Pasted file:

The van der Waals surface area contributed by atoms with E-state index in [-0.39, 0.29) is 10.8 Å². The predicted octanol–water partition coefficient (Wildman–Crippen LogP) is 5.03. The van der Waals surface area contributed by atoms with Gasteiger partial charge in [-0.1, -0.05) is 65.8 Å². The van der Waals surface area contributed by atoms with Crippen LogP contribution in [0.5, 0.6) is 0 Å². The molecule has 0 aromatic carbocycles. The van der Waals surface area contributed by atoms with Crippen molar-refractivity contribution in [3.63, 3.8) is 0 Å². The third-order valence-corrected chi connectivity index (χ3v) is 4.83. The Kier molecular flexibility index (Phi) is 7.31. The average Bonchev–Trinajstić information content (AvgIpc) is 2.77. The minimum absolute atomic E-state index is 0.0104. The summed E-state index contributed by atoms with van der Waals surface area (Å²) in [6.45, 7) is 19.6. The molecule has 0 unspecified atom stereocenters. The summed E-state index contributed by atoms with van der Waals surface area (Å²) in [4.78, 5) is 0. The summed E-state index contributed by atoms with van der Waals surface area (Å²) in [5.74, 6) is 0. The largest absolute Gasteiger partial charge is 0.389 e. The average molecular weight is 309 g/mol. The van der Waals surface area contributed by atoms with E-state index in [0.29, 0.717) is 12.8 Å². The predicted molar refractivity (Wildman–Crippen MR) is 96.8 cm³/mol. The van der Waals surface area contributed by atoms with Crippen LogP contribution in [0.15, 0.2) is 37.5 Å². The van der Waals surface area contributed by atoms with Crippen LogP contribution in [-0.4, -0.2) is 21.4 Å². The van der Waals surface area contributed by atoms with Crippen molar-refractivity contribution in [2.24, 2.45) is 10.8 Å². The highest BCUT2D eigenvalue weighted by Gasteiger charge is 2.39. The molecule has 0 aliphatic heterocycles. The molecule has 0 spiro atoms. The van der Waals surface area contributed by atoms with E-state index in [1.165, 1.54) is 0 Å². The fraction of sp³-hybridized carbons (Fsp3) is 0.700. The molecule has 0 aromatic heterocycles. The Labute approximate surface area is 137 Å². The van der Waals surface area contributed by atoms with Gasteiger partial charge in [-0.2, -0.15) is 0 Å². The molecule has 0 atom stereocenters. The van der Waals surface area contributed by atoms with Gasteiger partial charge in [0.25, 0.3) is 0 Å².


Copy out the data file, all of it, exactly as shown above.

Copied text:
The van der Waals surface area contributed by atoms with E-state index in [-0.39, 0.29) is 10.8 Å². The predicted octanol–water partition coefficient (Wildman–Crippen LogP) is 5.03. The van der Waals surface area contributed by atoms with Gasteiger partial charge in [-0.1, -0.05) is 65.8 Å². The van der Waals surface area contributed by atoms with Crippen LogP contribution in [0.5, 0.6) is 0 Å². The molecule has 0 aromatic carbocycles. The van der Waals surface area contributed by atoms with Crippen molar-refractivity contribution in [3.63, 3.8) is 0 Å². The third-order valence-corrected chi connectivity index (χ3v) is 4.83. The Kier molecular flexibility index (Phi) is 7.31. The average Bonchev–Trinajstić information content (AvgIpc) is 2.77. The minimum absolute atomic E-state index is 0.0104. The summed E-state index contributed by atoms with van der Waals surface area (Å²) in [6.45, 7) is 19.6. The molecule has 0 unspecified atom stereocenters. The summed E-state index contributed by atoms with van der Waals surface area (Å²) in [4.78, 5) is 0. The summed E-state index contributed by atoms with van der Waals surface area (Å²) in [5.74, 6) is 0. The largest absolute Gasteiger partial charge is 0.389 e. The average molecular weight is 309 g/mol. The van der Waals surface area contributed by atoms with E-state index in [0.29, 0.717) is 12.8 Å². The predicted molar refractivity (Wildman–Crippen MR) is 96.8 cm³/mol. The van der Waals surface area contributed by atoms with Crippen LogP contribution in [0.15, 0.2) is 37.5 Å². The van der Waals surface area contributed by atoms with Crippen LogP contribution in [-0.4, -0.2) is 21.4 Å². The van der Waals surface area contributed by atoms with Crippen molar-refractivity contribution in [2.24, 2.45) is 10.8 Å². The highest BCUT2D eigenvalue weighted by Gasteiger charge is 2.39. The molecule has 0 aliphatic heterocycles. The molecule has 0 spiro atoms. The van der Waals surface area contributed by atoms with E-state index in [1.165, 1.54) is 0 Å². The fraction of sp³-hybridized carbons (Fsp3) is 0.700. The molecule has 0 aromatic heterocycles. The Labute approximate surface area is 137 Å². The van der Waals surface area contributed by atoms with Gasteiger partial charge in [-0.2, -0.15) is 0 Å². The molecule has 0 atom stereocenters. The van der Waals surface area contributed by atoms with Gasteiger partial charge in [0.25, 0.3) is 0 Å².